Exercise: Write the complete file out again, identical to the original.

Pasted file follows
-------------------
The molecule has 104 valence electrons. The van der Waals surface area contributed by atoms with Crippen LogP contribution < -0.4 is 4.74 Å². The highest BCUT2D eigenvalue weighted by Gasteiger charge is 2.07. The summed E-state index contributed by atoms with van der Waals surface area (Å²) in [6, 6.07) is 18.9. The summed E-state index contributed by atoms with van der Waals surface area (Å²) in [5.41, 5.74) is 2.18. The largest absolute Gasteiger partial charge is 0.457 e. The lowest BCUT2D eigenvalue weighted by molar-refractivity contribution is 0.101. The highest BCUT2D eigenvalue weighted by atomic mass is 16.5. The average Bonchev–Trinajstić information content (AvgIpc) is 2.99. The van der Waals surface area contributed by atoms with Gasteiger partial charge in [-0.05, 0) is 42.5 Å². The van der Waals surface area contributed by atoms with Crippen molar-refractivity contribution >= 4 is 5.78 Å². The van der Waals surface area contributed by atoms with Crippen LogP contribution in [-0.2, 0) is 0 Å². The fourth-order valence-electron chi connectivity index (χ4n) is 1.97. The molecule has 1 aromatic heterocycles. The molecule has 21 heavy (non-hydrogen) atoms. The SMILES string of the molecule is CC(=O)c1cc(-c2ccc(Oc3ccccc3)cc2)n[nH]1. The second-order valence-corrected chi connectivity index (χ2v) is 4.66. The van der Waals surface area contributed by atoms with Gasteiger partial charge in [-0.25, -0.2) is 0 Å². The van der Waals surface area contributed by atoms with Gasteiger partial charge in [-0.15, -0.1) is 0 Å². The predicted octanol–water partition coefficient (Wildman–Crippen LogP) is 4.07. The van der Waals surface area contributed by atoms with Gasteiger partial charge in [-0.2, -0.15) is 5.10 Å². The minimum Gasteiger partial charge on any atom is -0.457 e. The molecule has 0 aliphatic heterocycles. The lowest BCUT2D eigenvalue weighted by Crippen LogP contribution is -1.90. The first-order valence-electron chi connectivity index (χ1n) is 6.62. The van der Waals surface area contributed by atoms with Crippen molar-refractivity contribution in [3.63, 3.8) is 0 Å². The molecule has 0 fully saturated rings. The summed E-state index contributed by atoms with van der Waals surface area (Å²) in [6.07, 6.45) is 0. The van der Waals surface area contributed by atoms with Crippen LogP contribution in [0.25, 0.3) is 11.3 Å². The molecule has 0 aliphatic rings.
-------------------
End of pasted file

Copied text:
The molecule has 104 valence electrons. The van der Waals surface area contributed by atoms with Crippen LogP contribution < -0.4 is 4.74 Å². The highest BCUT2D eigenvalue weighted by Gasteiger charge is 2.07. The summed E-state index contributed by atoms with van der Waals surface area (Å²) in [6, 6.07) is 18.9. The summed E-state index contributed by atoms with van der Waals surface area (Å²) in [5.41, 5.74) is 2.18. The largest absolute Gasteiger partial charge is 0.457 e. The lowest BCUT2D eigenvalue weighted by molar-refractivity contribution is 0.101. The highest BCUT2D eigenvalue weighted by atomic mass is 16.5. The average Bonchev–Trinajstić information content (AvgIpc) is 2.99. The van der Waals surface area contributed by atoms with Gasteiger partial charge in [-0.05, 0) is 42.5 Å². The van der Waals surface area contributed by atoms with Crippen molar-refractivity contribution >= 4 is 5.78 Å². The van der Waals surface area contributed by atoms with Crippen LogP contribution in [-0.2, 0) is 0 Å². The fourth-order valence-electron chi connectivity index (χ4n) is 1.97. The molecule has 1 aromatic heterocycles. The molecule has 21 heavy (non-hydrogen) atoms. The SMILES string of the molecule is CC(=O)c1cc(-c2ccc(Oc3ccccc3)cc2)n[nH]1. The second-order valence-corrected chi connectivity index (χ2v) is 4.66. The van der Waals surface area contributed by atoms with Gasteiger partial charge in [-0.25, -0.2) is 0 Å². The van der Waals surface area contributed by atoms with Gasteiger partial charge in [-0.15, -0.1) is 0 Å². The predicted octanol–water partition coefficient (Wildman–Crippen LogP) is 4.07. The van der Waals surface area contributed by atoms with Gasteiger partial charge in [-0.2, -0.15) is 5.10 Å². The minimum Gasteiger partial charge on any atom is -0.457 e. The molecule has 0 aliphatic heterocycles. The lowest BCUT2D eigenvalue weighted by Crippen LogP contribution is -1.90. The first-order valence-electron chi connectivity index (χ1n) is 6.62. The van der Waals surface area contributed by atoms with Crippen molar-refractivity contribution in [3.63, 3.8) is 0 Å². The molecule has 0 fully saturated rings. The summed E-state index contributed by atoms with van der Waals surface area (Å²) in [6.07, 6.45) is 0. The van der Waals surface area contributed by atoms with Crippen LogP contribution in [0.25, 0.3) is 11.3 Å². The molecule has 0 aliphatic rings.